School pupils get a taste of science and technology at Lancaster University
More than a hundred and fifty school pupils got a taste of life as science and technology students at Lancaster University’s annual taster day.
The teenagers from eleven schools across the north-west began the day with a campus tour before taking part in hands-on demonstrations in labs and workshops.
The taster day was aimed at showing students what life is like at university and to show the range of degrees which Lancaster has to offer.
Departments ranging from Computing to Engineering took part in the event, which was organised by Dr Alan Darragh, science partnership officer for the university. He said: “I hope that the experience will encourage the students to continue in the science and technology field and help them when deciding on applying for courses at University.”
Fourteen pupils from Blackpool Sixth Form College attended the taster day. Their computing teacher Peter Tooth said: “We’ve been coming here for three years running and it’s really useful because it makes university seem less scary, less daunting. As well as being a good university, Lancaster is close to Blackpool and we tell them they might be able to commute here and save on living costs.”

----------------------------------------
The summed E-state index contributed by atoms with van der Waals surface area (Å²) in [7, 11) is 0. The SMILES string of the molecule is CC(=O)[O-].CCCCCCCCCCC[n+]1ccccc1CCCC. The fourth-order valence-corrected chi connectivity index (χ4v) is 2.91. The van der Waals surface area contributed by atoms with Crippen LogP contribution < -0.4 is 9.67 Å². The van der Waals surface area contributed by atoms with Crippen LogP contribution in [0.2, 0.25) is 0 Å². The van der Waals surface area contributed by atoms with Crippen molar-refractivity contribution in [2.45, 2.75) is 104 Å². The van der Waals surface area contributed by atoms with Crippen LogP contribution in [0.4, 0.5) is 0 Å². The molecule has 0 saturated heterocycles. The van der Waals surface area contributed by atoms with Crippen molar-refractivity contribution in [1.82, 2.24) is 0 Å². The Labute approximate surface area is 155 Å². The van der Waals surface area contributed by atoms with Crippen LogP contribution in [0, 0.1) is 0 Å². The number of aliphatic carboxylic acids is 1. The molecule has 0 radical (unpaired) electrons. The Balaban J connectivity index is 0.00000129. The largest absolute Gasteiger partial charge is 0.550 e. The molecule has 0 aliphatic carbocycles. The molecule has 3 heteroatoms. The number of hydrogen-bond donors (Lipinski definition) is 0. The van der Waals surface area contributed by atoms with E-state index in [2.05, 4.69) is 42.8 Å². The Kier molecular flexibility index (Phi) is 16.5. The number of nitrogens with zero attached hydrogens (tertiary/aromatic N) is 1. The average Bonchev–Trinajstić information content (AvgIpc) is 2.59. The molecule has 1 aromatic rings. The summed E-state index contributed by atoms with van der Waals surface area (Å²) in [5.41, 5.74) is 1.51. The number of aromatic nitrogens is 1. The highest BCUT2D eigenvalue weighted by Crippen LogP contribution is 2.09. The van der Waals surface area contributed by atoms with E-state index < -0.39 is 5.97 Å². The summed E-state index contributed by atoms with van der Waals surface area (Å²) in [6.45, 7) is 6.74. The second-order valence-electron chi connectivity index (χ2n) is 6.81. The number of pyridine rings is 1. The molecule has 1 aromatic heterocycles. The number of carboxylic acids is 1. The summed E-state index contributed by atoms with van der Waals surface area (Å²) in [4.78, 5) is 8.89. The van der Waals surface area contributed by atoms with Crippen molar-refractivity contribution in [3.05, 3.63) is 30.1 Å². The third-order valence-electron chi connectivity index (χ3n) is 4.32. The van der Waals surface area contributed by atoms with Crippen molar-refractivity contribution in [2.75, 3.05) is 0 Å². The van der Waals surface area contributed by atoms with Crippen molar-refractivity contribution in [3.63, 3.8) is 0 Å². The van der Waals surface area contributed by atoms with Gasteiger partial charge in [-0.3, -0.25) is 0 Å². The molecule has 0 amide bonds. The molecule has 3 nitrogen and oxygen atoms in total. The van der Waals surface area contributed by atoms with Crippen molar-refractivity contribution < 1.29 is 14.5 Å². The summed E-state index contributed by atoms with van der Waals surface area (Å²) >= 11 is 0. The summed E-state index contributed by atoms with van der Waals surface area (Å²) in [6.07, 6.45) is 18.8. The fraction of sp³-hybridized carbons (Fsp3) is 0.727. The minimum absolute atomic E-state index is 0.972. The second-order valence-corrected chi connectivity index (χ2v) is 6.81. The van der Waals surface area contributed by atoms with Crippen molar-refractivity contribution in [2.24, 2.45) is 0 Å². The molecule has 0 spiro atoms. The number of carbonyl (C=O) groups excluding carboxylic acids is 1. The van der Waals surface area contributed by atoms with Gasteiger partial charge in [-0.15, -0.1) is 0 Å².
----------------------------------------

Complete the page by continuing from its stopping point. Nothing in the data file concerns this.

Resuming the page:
One of his pupils, Fiona Donaldson, who’s 17, wants to be a computer programmer. She said: “Coming here tells you a lot about university and I’ve been doing a computer animation which I’ve got a lot out of.”
In the Engineering Department, pupils were given the task of designing and testing a floating device which would support a glass of water in a wave tank.
17 year old Matthew Hill from Appleby Grammar School said: “University is much more informal and less intense than I thought and I definitely want to come here now I’ve seen the racing car project!”
Awais Qureshi from Parrs Wood Technology College in Manchester said: “I’m surprised by all the shops and everything on campus and it’s not dull like I thought it would be. I think I prefer a campus university now I’ve seen it rather than being a student in a big city.”
Among the teachers at the taster day was Lancaster graduate Chris Rowbotham, now a maths teacher at Dallam School in Milnthorpe. He said: “It’s nice for the pupils to see a local university and experience it in such a positive way.”
Other schools taking part included Lytham St Annes High School, Millom School and Kirkbie Kendal in Cumbria, Bury Girls Grammar School, King George the fifth College in Southport, and two high schools in Cheshire.